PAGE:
Lafcadio Hearn's America: Ethnographic Sketches and Editorials

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University Press of Kentucky, Dec 1, 2002 - Humor - 242 pages
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The American essays of renowned writer Lafcadio Hearn (1850-1904) artistically chronicle the robust urban life of Cincinnati and New Orleans. Hearn is one of the few chroniclers of urban American life in the nineteenth century, and much of this material has not been widely available since the 1950s. Lafcadio Hearn's America collects Hearn's stories of vagabonds, river people, mystics, criminals, and some of the earliest accounts available of black and ethnic urban folklife in America. He was a frequently consulted expert on America during his years in Japan, and these editorials reflect on the problems and possibilities of American life as the country entered its greatest century. Hearn’s work, which reflects an America that is less “melting pot” than a varied, spicy, and often exotic gumbo, provide essential background for the study of America’s first steps away from its agrarian beginnings.
 

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Contents

Haunts and Pastimes of the Roustabouts
37
Saint Malo A Lacustrine Village in Louisiana
54
Sicilians in New Orleans
63
The Last of the New Orleans FencingMasters
66
A Gypsy Camp A Group of Veritable Bohemians
76
Some Pictures of Poverty Impressions of a Round with an Overseer of the Poor
78
Pariah People Outcast Life by Night in the East End The Underground Dens of Bucktown and the People Who Live in Them
87
Les Chiffonniers Rags Wretchedness and Rascality The Gnomes of the Dumps How They Live Work and Have Their Being
97
Among the Spirits An Enquirer Reporter Communicates with His Father
175
Some Strange Experience The Reminiscences of a GhostSeer
183
Haceldama Humanity and Inhumanity in the Shambles Hebrew Slaughters Gentile Butchers and Consumptive BloodDrinkers
191
The Manufacture of Yellow and Rockingham Ware in Cincinnati
200
Opinions of America
207
Growth of Population in America
209
The Labour Problem in America
211
The RaceProblem in America
214

Within the Bars How Prisoners Look Live and Conduct Themselves Some Glimpses of Life in the County Jail
103
Cincinnati Salamanders A Confederation of Twenty Little Communities
109
Steeple Climbers
115
Enormous and Lurid Facts Language Folklife and Culture
121
Cheek
123
The Creole Patois
126
The Creole Doctor
133
The Last of the Voudoos
143
New Orleans Superstitions
148
The Music of the Masses
156
Black Varieties The Minstrels of the Row Picturesque Scenes Without Scenery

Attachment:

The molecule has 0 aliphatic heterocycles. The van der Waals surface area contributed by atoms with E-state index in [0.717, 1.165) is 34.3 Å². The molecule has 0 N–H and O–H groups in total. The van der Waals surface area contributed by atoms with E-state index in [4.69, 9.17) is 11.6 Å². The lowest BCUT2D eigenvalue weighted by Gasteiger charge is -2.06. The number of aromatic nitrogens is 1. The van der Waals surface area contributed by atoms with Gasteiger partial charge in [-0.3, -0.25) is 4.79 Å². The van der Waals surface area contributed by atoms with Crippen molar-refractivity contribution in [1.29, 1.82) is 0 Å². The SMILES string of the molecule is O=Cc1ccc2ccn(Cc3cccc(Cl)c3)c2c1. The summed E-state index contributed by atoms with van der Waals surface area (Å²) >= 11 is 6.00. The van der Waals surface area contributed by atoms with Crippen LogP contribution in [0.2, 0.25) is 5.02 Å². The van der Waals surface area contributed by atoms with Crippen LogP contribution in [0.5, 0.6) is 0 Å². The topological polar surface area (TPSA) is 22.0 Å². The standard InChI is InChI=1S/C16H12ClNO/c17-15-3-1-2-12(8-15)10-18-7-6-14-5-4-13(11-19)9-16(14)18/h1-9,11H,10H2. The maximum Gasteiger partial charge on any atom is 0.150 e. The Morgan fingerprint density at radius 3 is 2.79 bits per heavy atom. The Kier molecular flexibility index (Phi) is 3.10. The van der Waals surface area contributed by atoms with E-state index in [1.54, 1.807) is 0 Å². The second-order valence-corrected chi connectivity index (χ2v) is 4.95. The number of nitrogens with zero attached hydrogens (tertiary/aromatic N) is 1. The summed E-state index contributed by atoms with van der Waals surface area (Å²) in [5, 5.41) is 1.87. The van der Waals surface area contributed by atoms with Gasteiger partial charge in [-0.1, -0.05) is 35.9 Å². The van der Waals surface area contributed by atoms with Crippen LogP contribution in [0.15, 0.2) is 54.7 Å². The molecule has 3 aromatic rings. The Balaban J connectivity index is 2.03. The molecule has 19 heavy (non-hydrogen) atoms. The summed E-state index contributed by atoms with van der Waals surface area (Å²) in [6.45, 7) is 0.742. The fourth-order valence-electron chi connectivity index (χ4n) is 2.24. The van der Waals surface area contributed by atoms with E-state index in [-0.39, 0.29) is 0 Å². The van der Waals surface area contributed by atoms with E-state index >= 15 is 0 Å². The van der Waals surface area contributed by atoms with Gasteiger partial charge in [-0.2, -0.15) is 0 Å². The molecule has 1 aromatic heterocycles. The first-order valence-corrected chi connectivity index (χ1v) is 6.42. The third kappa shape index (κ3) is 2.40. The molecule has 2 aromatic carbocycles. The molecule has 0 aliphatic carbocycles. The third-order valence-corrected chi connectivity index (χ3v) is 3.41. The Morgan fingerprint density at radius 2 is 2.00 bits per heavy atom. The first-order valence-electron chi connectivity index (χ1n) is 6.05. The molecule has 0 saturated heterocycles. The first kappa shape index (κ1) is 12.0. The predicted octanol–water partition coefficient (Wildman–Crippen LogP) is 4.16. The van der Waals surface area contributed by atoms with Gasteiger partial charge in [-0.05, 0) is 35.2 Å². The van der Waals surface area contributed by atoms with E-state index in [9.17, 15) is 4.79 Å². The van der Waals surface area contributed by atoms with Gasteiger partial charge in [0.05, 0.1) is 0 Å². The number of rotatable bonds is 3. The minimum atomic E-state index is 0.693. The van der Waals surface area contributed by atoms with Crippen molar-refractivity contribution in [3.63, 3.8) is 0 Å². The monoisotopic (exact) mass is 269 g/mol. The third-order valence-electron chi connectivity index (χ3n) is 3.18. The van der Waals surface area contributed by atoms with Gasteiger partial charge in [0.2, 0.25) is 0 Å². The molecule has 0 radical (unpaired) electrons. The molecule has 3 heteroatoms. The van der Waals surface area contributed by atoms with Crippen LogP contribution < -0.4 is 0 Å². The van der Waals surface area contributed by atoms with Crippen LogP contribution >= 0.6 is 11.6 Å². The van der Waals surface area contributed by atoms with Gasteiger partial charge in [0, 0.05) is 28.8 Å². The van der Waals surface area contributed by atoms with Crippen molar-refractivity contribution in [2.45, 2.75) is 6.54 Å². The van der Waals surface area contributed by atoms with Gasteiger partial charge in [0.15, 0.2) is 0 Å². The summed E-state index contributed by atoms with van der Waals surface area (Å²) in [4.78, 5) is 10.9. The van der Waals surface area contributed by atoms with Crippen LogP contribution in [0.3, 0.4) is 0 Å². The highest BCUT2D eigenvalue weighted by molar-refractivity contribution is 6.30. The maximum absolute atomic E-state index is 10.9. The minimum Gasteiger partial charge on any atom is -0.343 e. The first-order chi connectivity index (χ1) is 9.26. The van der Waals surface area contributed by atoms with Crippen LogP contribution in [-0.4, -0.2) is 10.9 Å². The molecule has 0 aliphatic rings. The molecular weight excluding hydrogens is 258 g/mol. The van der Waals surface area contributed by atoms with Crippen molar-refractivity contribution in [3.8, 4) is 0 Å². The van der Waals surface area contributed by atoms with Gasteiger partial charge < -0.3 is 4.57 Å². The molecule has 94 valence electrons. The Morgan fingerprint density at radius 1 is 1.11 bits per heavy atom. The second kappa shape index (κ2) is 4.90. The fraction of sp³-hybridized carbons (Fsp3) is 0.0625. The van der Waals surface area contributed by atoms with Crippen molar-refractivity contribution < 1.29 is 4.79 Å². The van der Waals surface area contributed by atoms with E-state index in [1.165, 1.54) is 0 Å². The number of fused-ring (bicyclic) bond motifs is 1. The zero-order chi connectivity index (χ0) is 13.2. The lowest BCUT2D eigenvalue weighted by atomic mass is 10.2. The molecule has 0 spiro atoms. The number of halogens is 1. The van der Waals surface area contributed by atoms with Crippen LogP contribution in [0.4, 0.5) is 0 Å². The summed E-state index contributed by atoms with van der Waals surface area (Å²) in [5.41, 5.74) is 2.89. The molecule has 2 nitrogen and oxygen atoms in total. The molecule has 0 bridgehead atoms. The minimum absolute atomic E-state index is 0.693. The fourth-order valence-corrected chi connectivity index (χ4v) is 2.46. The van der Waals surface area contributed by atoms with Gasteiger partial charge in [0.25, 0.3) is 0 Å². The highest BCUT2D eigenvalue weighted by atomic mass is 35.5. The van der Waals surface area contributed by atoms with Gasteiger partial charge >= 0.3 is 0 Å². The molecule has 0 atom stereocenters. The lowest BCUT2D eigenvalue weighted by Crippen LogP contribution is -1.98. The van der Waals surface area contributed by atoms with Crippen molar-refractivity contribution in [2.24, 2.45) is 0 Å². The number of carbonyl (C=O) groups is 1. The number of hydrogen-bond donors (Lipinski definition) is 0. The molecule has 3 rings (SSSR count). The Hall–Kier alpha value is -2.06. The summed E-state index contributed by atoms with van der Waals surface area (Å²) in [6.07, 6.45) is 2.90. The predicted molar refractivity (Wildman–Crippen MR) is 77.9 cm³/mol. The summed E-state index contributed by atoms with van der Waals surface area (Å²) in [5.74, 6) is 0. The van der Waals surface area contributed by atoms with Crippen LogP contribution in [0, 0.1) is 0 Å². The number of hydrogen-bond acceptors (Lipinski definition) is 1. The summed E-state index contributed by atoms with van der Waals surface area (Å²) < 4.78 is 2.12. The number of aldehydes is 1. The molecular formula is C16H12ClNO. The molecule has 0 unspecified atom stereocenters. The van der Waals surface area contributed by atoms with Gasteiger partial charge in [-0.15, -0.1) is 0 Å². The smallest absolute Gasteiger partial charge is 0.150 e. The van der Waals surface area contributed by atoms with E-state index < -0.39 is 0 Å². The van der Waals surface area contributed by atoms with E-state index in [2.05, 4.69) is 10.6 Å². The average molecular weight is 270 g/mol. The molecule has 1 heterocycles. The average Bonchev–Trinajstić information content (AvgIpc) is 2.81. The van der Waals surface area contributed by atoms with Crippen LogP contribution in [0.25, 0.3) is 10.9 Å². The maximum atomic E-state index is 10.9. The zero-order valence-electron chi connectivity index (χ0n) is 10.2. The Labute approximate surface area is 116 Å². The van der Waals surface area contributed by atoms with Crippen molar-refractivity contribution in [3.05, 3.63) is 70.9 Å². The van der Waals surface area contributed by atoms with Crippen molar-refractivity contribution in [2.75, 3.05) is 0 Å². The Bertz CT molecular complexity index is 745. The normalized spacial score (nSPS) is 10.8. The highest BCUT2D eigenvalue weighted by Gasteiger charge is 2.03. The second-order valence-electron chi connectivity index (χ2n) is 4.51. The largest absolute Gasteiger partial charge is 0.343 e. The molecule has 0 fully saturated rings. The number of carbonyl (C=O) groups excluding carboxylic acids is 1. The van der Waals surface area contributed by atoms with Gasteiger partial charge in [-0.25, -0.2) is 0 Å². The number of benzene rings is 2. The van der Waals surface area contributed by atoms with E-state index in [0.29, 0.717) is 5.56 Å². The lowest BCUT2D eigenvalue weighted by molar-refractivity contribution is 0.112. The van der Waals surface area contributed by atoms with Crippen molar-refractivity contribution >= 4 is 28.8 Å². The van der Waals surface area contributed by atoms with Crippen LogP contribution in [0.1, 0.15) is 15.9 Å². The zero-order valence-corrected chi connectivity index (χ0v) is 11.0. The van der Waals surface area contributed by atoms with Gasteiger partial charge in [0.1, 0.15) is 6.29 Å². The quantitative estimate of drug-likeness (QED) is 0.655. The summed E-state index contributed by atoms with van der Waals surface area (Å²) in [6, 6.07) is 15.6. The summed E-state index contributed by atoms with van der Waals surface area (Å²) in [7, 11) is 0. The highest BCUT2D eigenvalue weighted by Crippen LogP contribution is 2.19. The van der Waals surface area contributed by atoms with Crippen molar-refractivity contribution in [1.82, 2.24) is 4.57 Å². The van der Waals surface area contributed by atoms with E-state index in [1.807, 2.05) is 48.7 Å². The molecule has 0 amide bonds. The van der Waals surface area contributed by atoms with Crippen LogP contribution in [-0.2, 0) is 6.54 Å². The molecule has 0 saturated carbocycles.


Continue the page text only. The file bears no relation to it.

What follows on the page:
170
Some Japanese Ideas of American Policy
217
Prevention of Cruelty to Women
219
Recent American Novels
221
American Magazines
223
American Art Tastes
225
The French in Louisiana
227
The Roar of a Great City
229
Bibliography
231
Sources of the Essays
235
Index
239
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Page 13 - I think a man must devote himself to one thing in order to succeed: so I have pledged me to the worship of the Odd, the Queer, the Strange, the Exotic, the Monstrous. It quite suits my temperament.
Page 25 - The moment I get into all this beastly machinery called ‘New York,' I get caught in some belt and whirled around madly in all directions until I have no sense left. This city drives me crazy, or, if you prefer, crazier; and I have no peace of mind or rest of body till I get out of it
Page 7 - the whispering of words, the rustling of the procession of letters. . . the pouting of words, the frowning and fuming of words, the weeping, the raging and racketing and rioting of words, the noisomeness of words, the tenderness or hardness, the dryness or juiciness of words,—the interchange of values, in the gold, the silver, the brass and the copper of words
Page 26 - short while probably;—but I do not think I will ever settle there. I am apt to become tired of places,—or at least of the disagreeable facts attaching more or less to all places and becoming more and more marked and unendurable the longer one stays. So that ultimately
Page 26 - Such is exactly my present feeling,—an unutterable weariness of the aggressive characteristics of existence in a highly organized society. The higher the social development, the sharper the struggle. One feels this especially in America,— in the nervous centres of the world's activity
Page 29 - My conclusion is that the charm of Japanese life is largely the charm of childhood, and that the most beautiful of all race childhoods is passing into an adolescence which threatens to prove repulsive
Page 24 - unless very exceptionally situated, they are debarred, by this very want of knowledge and skill, from mixing with that life which alone can furnish the material. Society everywhere suspects them; common life repels them
Page 26 - at least of the disagreeable facts attaching more or less to all places and becoming more and more marked and unendurable the longer one stays. So that ultimately I am sure to wander off somewhere else

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